Immigration Centre Opens in Przemysl
A detention center for illegal immigrants has opened in Przemysl in southeastern Poland to deal with the surge in illegal aliens that Poland has experienced since joining the EU.
The 11 million złoty building, the second such facility in Poland, can accommodate almost 200 illegals – men, women and children. Plans are to build three centres elsewhere
in the country. The first facility, in Lesznowa, has been open since 1996. Those who are detained at the centres stay up to six months while the government considers whether to give them residency. If no decision is made within the six months, they are deported.
The Przemysl centre has separate rooms for men, women and families. Outside are an athletic field and a children’s playground. The area is fenced and monitored by the cameras. The Border Guard at Bieszczady oversees the centre. There is a fence around it with monitoring cameras. Guards patrol it. The location – close to where the Polish, Ukrainian and Slovak borders converge – wasn’t chosen by accident. The number of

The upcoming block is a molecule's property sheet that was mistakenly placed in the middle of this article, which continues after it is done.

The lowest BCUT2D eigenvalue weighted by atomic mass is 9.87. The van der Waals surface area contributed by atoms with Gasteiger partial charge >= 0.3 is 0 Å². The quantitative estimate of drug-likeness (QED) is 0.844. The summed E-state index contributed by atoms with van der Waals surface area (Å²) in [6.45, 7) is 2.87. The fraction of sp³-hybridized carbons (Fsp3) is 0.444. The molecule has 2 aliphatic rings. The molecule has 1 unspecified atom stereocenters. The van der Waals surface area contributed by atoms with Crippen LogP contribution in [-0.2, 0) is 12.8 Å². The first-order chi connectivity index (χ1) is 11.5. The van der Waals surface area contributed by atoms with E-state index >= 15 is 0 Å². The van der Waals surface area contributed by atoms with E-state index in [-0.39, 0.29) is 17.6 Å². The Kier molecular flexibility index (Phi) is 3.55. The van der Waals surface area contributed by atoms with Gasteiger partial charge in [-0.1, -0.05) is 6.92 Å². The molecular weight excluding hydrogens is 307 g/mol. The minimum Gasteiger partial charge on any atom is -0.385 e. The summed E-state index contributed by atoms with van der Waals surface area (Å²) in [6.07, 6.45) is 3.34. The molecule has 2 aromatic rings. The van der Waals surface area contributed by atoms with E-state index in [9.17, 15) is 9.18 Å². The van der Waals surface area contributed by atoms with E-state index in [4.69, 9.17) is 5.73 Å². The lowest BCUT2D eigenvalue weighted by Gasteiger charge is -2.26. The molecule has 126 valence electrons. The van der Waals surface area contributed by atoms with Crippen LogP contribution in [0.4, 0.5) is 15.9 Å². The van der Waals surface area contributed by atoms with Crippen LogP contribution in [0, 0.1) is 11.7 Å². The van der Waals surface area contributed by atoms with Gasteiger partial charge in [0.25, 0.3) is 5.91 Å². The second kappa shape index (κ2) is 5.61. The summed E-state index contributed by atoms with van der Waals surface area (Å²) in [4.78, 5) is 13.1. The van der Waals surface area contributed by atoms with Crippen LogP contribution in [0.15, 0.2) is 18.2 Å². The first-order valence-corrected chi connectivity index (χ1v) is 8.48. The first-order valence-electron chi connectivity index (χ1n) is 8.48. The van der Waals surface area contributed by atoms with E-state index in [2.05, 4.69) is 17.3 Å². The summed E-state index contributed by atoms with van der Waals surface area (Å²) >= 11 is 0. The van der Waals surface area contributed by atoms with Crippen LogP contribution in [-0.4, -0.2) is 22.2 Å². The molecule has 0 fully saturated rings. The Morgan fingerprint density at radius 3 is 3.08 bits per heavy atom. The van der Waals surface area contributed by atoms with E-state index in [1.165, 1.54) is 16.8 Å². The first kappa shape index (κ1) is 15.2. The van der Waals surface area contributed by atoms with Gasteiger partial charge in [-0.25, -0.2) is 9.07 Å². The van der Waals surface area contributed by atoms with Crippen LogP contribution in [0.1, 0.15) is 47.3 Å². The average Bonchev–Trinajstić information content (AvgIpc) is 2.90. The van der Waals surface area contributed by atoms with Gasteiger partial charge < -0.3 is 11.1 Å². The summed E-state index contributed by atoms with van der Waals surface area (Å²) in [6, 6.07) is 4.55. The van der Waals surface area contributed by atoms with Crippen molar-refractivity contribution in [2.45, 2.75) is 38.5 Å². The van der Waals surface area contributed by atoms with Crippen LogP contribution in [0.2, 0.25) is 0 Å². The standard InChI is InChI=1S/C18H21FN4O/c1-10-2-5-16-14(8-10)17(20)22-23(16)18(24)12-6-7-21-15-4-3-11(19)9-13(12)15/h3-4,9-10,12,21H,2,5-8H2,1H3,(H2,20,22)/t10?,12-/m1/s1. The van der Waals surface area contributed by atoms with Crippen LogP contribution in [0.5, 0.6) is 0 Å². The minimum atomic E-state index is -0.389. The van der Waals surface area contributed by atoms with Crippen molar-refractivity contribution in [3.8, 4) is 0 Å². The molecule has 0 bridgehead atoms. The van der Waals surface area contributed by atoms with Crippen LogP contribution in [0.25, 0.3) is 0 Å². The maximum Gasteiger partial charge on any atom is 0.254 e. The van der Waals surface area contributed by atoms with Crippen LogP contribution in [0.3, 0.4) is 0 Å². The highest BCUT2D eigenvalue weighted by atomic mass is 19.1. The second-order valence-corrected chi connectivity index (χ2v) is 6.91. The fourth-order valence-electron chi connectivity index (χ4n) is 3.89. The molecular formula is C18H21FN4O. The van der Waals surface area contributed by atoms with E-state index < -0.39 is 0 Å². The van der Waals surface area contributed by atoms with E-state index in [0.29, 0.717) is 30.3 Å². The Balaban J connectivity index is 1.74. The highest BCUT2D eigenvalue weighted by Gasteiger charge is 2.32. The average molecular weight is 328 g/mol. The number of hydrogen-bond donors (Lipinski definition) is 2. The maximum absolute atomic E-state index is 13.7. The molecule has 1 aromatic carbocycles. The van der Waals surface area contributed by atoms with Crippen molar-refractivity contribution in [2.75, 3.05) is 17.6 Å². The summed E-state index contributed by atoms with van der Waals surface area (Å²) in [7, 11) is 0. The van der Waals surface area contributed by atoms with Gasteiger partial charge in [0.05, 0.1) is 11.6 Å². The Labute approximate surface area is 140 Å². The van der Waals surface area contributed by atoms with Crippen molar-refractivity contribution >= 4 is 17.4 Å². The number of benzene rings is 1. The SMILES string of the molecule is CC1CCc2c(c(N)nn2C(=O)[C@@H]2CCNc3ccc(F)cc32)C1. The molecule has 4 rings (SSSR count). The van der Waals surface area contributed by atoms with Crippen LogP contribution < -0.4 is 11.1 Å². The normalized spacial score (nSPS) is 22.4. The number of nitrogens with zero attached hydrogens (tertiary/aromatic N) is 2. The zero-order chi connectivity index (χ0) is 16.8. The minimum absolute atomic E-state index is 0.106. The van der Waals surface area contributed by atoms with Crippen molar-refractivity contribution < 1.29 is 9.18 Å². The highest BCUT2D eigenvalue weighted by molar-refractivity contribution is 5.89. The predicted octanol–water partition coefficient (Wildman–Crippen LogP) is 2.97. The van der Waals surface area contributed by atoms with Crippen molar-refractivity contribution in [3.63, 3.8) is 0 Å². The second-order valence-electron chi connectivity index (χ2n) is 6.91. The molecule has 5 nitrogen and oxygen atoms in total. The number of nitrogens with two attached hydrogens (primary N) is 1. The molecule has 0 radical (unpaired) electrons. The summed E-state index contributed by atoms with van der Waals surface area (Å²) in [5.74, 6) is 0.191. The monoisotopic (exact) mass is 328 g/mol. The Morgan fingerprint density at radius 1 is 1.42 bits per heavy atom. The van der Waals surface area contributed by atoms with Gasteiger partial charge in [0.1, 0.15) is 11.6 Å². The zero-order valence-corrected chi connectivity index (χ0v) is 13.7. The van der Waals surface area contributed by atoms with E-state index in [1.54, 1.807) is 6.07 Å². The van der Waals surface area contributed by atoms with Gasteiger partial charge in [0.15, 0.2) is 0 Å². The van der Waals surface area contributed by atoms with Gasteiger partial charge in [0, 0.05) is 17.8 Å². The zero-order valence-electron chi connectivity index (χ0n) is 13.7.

illegals trying to cross Poland in that area to get to other EU countries has been rising. In 2006 Border Guards in Bieszczady caught 455 people trying to traverse Poland, mainly from Ukraine,
Moldova and Vietnam. Some of their quests turned tragic. This year in April, three Chechen sisters – 13, 10 and 6 – died of exposure in the mountains near Bieszczady. The girls’ mother had become lost and gone for help, taking her 2-year-old son with her. Police said the family had spent four days in the rain and cold. The bodies were found at the 3,600 foot level of the mountains. Their mother was in shock for weeks.
Poland’s first immigrant centre, in Lesznowa, accommodated 331 illegals from 44 countries last year. They included people from Ukraine, Belarus, Armenia, Tajikistan, India, Ghana and Congo. “The centres in Lesznowa and Przemysl are absolutely too little” to meet the need, said Border Guard Major Mark Osetek, director of the Przemysl centre. That has led the government to draft plans to open additional centres located in Ketrzyn, Bialystok and Biała Podlaska.